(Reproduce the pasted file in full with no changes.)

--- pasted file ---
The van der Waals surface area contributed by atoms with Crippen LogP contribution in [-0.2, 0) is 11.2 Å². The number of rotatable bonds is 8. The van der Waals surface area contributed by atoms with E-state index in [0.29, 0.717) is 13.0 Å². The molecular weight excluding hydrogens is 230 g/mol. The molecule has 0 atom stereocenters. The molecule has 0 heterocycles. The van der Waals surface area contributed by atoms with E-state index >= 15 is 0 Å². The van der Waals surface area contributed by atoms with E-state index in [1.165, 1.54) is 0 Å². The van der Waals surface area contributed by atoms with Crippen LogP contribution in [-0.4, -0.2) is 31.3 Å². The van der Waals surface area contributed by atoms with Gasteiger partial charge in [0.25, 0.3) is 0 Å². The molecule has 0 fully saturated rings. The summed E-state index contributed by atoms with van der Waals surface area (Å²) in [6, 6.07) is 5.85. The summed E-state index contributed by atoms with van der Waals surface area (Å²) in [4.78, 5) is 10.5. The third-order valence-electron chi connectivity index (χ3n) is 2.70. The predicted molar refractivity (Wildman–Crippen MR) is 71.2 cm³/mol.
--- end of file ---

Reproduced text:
The van der Waals surface area contributed by atoms with Crippen LogP contribution in [-0.2, 0) is 11.2 Å². The number of rotatable bonds is 8. The van der Waals surface area contributed by atoms with E-state index in [0.29, 0.717) is 13.0 Å². The molecular weight excluding hydrogens is 230 g/mol. The molecule has 0 atom stereocenters. The molecule has 0 heterocycles. The van der Waals surface area contributed by atoms with E-state index >= 15 is 0 Å². The van der Waals surface area contributed by atoms with E-state index in [1.165, 1.54) is 0 Å². The van der Waals surface area contributed by atoms with Crippen LogP contribution in [-0.4, -0.2) is 31.3 Å². The van der Waals surface area contributed by atoms with Gasteiger partial charge in [0.25, 0.3) is 0 Å². The molecule has 0 fully saturated rings. The summed E-state index contributed by atoms with van der Waals surface area (Å²) in [6, 6.07) is 5.85. The summed E-state index contributed by atoms with van der Waals surface area (Å²) in [4.78, 5) is 10.5. The third-order valence-electron chi connectivity index (χ3n) is 2.70. The predicted molar refractivity (Wildman–Crippen MR) is 71.2 cm³/mol.